St Thomas's Hospital from the river
St Thomas’s Hospital was founded in about 1106, probably as part of the Priory of St Mary Overie, Southwark but its name The Hospital of St Thomas the Martyr probably dates after Thomas Beckett was made a cannon in 1173. Around 1210 the Priory was destroyed by fire and the hospitals moved to land near London Bridge. In the early 1400s Richard Whittington (the famous Lord Mayor of London) made ‘a new chamber with eight beds for young women who had done amiss, in trust of a good amendment’ commanding ‘that all things that had been done in that chamber should be kept secret… for he would not shame no young woman in no wise, for it might be the cause of their letting [i.e. hindering] of their marriage’.
St. Thomas' Hospital
Thomas Cromwell, who called it ‘the bawdy hospital of St Thomas in Southwark’ in 1535 as it was alleged that the master kept a concubine and had sold the church plate. In 1540 Henry VIII closed The Hospital of St Thomas the Martyr, and ‘decanonised’ Becket. In 1551 the buildings were granted to the Lord Mayor and citizens of London by Edward VI and the hospital was reopened under the name of the Hospital of St Thomas the Apostle. Patients were expected to attend a daily service in the chapel and if they did not they went without food. They were also punished for dicing, gambling, swearing and drunkenness. In 1561 unmarried pregnant women were refused admission because the hospital was erected for the relief ‘of honest persons and not of harlottes’.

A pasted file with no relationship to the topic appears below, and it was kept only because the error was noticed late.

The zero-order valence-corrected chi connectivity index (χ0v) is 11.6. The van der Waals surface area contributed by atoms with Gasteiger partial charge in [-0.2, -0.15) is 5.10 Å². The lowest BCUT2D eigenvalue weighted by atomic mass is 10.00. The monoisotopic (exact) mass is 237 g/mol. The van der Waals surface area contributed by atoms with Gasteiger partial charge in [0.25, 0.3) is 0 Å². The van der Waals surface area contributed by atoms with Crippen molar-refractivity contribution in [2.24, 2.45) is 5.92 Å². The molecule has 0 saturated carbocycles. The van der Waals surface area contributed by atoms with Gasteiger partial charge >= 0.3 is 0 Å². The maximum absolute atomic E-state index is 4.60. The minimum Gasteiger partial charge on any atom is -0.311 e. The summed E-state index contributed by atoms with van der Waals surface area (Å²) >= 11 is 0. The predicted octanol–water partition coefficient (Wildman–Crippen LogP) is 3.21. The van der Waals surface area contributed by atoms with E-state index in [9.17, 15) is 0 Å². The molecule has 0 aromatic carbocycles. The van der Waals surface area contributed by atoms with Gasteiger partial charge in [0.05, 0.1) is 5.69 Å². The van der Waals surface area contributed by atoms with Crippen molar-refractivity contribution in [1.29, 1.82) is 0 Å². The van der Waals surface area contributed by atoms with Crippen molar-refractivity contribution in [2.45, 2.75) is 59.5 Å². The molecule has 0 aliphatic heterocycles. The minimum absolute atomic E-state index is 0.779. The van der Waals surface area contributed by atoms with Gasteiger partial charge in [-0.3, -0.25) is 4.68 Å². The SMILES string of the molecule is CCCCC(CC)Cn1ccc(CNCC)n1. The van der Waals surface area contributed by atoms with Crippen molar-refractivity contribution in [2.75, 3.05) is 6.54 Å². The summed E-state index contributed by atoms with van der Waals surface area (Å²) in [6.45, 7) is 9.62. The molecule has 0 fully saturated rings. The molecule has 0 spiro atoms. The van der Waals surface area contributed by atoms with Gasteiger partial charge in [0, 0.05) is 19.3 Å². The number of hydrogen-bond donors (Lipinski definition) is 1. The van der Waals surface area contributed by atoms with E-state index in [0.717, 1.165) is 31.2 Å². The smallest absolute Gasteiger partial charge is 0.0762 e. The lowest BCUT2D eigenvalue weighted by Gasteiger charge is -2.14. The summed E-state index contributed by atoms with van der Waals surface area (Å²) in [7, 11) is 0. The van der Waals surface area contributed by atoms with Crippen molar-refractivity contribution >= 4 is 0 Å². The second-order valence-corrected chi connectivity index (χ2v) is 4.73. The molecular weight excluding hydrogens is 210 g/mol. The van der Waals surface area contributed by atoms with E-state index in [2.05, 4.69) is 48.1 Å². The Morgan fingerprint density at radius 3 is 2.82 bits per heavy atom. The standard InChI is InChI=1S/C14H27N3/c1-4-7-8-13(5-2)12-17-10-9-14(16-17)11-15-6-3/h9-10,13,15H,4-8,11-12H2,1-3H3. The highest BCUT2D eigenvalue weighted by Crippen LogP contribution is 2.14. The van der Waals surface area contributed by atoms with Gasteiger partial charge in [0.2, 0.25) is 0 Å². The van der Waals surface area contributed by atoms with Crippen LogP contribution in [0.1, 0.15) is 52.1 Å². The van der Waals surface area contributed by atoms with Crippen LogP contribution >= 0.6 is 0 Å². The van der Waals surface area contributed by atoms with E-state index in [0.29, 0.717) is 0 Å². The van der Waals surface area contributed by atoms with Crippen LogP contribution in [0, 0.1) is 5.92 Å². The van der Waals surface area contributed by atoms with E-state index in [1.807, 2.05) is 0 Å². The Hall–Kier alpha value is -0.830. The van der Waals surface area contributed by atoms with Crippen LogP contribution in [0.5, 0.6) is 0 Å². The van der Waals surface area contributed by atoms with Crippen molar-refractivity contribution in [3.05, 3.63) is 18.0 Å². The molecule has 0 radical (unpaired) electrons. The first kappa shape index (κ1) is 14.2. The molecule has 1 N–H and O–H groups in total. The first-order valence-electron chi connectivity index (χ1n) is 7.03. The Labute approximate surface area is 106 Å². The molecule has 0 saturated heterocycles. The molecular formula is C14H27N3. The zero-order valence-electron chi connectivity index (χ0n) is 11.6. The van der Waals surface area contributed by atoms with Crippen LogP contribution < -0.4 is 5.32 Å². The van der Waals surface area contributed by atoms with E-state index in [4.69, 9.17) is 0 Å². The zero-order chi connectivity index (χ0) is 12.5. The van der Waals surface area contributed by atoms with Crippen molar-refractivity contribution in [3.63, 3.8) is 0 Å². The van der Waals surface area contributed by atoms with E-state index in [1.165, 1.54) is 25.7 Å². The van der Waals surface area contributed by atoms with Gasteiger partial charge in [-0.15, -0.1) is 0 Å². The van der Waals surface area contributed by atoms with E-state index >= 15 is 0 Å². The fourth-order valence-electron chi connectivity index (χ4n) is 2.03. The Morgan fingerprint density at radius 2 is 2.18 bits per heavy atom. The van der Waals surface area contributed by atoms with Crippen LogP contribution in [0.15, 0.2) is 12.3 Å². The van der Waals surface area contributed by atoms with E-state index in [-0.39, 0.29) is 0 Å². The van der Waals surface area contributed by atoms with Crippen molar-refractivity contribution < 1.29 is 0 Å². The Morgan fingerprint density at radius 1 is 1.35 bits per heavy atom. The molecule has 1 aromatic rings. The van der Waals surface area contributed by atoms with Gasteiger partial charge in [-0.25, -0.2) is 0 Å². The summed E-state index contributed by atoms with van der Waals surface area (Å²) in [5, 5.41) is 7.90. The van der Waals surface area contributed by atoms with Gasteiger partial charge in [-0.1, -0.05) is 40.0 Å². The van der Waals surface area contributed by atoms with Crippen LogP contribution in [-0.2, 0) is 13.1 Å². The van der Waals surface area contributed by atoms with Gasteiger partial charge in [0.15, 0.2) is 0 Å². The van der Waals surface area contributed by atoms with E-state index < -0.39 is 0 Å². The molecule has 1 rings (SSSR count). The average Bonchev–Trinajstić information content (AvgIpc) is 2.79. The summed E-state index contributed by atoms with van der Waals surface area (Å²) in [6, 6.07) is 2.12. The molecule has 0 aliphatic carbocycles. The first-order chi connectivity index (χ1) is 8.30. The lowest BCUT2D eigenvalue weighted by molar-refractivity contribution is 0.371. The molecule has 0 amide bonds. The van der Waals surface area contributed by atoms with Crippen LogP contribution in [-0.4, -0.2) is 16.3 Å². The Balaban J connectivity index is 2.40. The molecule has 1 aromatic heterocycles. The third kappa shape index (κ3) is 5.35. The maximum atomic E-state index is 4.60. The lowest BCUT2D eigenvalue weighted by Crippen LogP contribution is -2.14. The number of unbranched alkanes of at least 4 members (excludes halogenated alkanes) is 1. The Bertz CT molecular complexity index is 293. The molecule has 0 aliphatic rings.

In 1566 Henry Bull was appointed the first physician to the hospital at an annual salary of £13 6s 8d. The hospital was rebuilt largely at the expense of Lord Mayor Sir Robert Clayton between 1693 and 1709. In 1703 Richard Mead, physician to Queen Anne and George II, was appointed physician and improved the hospital’s facilities with the help of his friend Thomas Guy. Guy founded the adjacent sister hospital, Guy’s.
Lambeth Palace Road 1868-1871
Among the rules drawn up in 1752 were regulations that no patient was to be admitted more than once for the same disease, that no incurables or patients suffering from infectious diseases were to be admitted, that there was to be no suspicious talk or contracting matrimony or entering the wards of the opposite sex, that not more than one patient was to be allowed in a bed.
The hospital moved to its present site in 1871 as its old site was bought to build London Bridge Station in 1859. Queen Victoria laid the foundation stone on 13 May 1868. The architect was Henry Currey who designed a block formation which was approved by Florence Nightingale. Nightingale was to establish her Nightingale Training School of Nursing at St Thomas’ and thus revolutionised the profession.
A medical school was opened in 1871 and by 1900 there were 11 special outpatients departments (ophthalmic, throat, skin, ear, teeth, electrotherapeutics, X-ray, vaccination, mental diseases, diseases of women and diseases of children). In the Second World War the hospital was heavily bombed and in 1956 W. Fowler Howitt designed a new east wing which was completed in 1966. The north wing has subsequently been built by Yorke, Rosenberg and Mardall.
The Evelina Children’s Hospital was re-established on the site of the former nurses’ home. It was opened in 2004.